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How to Check the Flashing During Your DIY Siding Project


It's a common misconception that exterior siding is waterproof. No matter what type of siding you have on your home, eventually, moisture can make its way through. That's one reason brick masons install weep holes, stucco contractors use weep screed, and vinyl siding has drain holes in the bottom of each piece--to help the moisture that gets in, get back out again.

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Your exterior siding is a moisture deterrent, but the material behind the siding is the final guard against water entering your home. That's why you must:

  • Install your exterior sheathing correctly
  • Repair any damage
  • Make sure your house wrap is secured according to the manufacturer's recommendations
  • Check and repair flashing prior to starting your DIY siding project

Where to Check for Flashing During Your DIY Siding Project

Builders usually use flashing in combination with the flange or designed drainage system of items which penetrate your exterior siding. Some of the items on the outside of your home that should be flashed are:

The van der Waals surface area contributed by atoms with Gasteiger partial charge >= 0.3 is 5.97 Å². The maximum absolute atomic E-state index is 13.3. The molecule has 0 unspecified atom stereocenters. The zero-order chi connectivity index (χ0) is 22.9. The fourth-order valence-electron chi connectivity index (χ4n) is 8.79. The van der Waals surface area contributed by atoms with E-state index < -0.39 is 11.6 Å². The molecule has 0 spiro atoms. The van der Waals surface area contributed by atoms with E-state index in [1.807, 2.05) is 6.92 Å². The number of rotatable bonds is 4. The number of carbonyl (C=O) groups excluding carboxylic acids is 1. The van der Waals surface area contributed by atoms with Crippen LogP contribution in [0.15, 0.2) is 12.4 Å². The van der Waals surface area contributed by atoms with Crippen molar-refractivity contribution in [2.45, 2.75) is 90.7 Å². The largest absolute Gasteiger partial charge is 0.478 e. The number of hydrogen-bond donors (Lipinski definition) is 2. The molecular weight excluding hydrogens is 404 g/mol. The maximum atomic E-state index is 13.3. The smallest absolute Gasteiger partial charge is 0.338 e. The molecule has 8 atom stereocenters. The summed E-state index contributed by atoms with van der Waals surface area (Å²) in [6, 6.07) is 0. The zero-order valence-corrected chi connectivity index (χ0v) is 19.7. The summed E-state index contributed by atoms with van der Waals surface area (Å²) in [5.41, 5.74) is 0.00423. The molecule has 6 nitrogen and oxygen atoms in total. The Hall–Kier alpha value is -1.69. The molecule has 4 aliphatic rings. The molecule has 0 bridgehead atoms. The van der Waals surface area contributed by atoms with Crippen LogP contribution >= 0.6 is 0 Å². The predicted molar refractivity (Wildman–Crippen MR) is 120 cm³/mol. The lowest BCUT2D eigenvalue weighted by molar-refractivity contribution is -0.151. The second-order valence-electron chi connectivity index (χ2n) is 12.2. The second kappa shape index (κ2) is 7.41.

• Doors
  • Windows
  • Exterior vents
  • Exterior trim

Builders normally install your exterior siding up to these areas, and even install a trim piece, such as vinyl siding's J Channel. But, this doesn't always prevent moisture intrusion, especially on a horizontal surface where water can puddle. All top surfaces of these penetrations should have aluminum flashing. In fact, some window and door manufacturers recommend a combination of aluminum and rubber membrane flashing.

Aluminum flashing is available in white, brown, and black coil stock. Some manufactures offer colors. Double check and repair your flashing prior to starting your DIY siding project. Doing so may save you from expensive water damage repairs in the future.

Sources
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